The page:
Big Rig Basics

Filtration maintenance

Fuel filter service will help prevent roadside breakdowns and prolong the life of your injection system


Today’s injection systems use tight clearances and operate at ever increasing pressures. This means you need to replace your fuel filters at recommended intervals, or even before, to avoid a breakdown.

Most truck fuel systems have a primary filter on the suction side of the fuel pump and a secondary filter on the pressurized side between the pump and injection system. The primary filter is designed to separate water and larger particles from the fuel, protecting the fuel pump as well as the injectors. The secondary filter can catch fine particles because of the pressure generated by the fuel pump.


Replacement filters must be of the right micron rating, or fineness. Use the OEM filter or one with the correct “cross number” in a parts book that lists filters by engine application.

1. First, service the fuel/water separator — in this case a Davco unit used by many engine manufacturers. Service the unit at the mileage recommended in the service manual, or whenever the fuel level rises to the line.


2. Using the narrow portion of the special wrench, loosen the cap at the top of the unit by turning it counterclockwise and then remove it by hand, placing it on a clean rag.

3. With the engine off, place a drain pan below the fuel/water separator, and then open the drain cock and allow the fuel to drain completely. Close the cock snugly.


4. Slide the wrench down over the filter until it fits around the large attaching nut at the bottom, and turn the nut counterclockwise until loose. Then turn it off the threads and remove the nut and the large, plastic housing, putting them on a clean rag.


5. Gently pull the filter cartridge up and off the seal at its base. Make sure the green seal stays on the filter.

6. Install the new filter and seal onto the nipple at the base, then gently force it downward to make sure it’s fully seated.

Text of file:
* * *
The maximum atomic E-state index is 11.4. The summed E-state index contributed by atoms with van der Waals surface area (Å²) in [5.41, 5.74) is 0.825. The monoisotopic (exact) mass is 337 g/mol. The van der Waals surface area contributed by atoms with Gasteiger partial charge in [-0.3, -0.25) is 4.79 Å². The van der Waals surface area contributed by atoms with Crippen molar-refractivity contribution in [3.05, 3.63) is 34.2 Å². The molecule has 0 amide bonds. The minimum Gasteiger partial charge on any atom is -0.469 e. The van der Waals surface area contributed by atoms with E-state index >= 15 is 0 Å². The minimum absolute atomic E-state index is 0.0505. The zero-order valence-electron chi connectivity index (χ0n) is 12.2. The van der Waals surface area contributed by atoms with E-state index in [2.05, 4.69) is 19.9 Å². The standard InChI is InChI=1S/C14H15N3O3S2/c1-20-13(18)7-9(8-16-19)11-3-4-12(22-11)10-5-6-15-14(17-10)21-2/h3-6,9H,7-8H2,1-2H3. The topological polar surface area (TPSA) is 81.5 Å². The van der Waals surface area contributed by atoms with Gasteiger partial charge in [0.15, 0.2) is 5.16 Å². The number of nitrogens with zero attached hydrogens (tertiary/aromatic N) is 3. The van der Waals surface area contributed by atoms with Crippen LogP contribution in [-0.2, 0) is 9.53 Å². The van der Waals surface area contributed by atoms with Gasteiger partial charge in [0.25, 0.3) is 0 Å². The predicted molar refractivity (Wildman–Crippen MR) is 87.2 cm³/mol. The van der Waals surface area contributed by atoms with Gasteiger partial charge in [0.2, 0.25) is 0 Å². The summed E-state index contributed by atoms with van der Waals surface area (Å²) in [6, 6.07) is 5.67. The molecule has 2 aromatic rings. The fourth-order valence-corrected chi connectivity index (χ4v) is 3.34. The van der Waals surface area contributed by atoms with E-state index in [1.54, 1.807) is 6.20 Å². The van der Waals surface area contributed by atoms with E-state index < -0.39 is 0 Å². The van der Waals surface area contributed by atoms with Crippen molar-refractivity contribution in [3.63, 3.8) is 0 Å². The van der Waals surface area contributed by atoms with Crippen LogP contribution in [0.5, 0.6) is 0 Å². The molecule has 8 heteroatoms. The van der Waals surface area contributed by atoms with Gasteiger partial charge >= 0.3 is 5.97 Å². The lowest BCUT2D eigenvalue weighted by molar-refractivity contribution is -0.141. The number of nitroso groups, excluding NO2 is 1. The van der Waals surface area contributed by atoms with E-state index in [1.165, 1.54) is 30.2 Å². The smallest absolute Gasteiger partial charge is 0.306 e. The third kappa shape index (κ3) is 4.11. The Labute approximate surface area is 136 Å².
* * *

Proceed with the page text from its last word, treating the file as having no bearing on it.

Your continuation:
7. Lube both new O-rings with a sealer, and then install them into their grooves on the cap and the plastic housing.


8. Install the plastic housing with the attaching nut onto the filter base until the housing seats. Then carefully turn the plastic nut until the threads are straight and engage so that it rotates easily. Turn it by hand until it starts to get tight, and complete tightening with the wrench. Tighten it only till snug.

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9. Fill the unit to the black ring near the bottom only with filtered fuel.


10. Make sure the spring that forces the filter downward is in place in the bottom of the plastic cap. Then install the cap, turning it gently till it’s straight, the threads catch and it can be turned easily. When it starts to get tight, engage the cap with the semi-circular portion of the special wrench near the handle, and use the wrench to turn it until snug.


11. Now place your drain pan under the spin-on secondary filter. Install a filter wrench over the filter in the proper direction for turning it counterclockwise, and use the wrench to turn it until loose. Once the filter can be turned by hand, remove it and then pour remaining fuel into the drain pan. Make sure the gasket has been removed with the filter.

12. Wipe the filter mounting base with a clean rag.

13. Lubricate the filter O-ring with the silicone O-ring lubricant.


14. Fill the secondary filter with filtered fuel. Pour the fuel through the outside holes only, if you can, to ensure all fuel will be filtered again before it reaches the injectors.

Eleven Fifteen